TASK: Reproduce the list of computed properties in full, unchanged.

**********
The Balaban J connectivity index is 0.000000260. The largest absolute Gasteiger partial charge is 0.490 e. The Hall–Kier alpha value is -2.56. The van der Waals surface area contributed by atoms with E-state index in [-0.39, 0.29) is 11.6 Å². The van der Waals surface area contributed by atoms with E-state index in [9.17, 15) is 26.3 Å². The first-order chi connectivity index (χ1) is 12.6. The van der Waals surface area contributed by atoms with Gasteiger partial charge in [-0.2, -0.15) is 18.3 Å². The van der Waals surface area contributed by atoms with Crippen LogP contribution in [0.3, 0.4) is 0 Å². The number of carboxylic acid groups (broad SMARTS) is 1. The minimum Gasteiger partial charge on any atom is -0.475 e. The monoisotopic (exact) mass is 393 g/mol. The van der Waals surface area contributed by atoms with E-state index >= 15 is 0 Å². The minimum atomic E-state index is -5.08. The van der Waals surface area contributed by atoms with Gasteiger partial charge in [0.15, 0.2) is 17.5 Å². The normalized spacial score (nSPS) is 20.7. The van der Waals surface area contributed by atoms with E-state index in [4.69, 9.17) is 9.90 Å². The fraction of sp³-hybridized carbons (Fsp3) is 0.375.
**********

The Balaban J connectivity index is 0.000000260. The largest absolute Gasteiger partial charge is 0.490 e. The Hall–Kier alpha value is -2.56. The van der Waals surface area contributed by atoms with E-state index in [-0.39, 0.29) is 11.6 Å². The van der Waals surface area contributed by atoms with E-state index in [9.17, 15) is 26.3 Å². The first-order chi connectivity index (χ1) is 12.6. The van der Waals surface area contributed by atoms with Gasteiger partial charge in [-0.2, -0.15) is 18.3 Å². The van der Waals surface area contributed by atoms with Crippen LogP contribution in [0.3, 0.4) is 0 Å². The number of carboxylic acid groups (broad SMARTS) is 1. The minimum Gasteiger partial charge on any atom is -0.475 e. The monoisotopic (exact) mass is 393 g/mol. The van der Waals surface area contributed by atoms with E-state index >= 15 is 0 Å². The minimum atomic E-state index is -5.08. The van der Waals surface area contributed by atoms with Gasteiger partial charge in [0.15, 0.2) is 17.5 Å². The normalized spacial score (nSPS) is 20.7. The van der Waals surface area contributed by atoms with E-state index in [4.69, 9.17) is 9.90 Å². The fraction of sp³-hybridized carbons (Fsp3) is 0.375.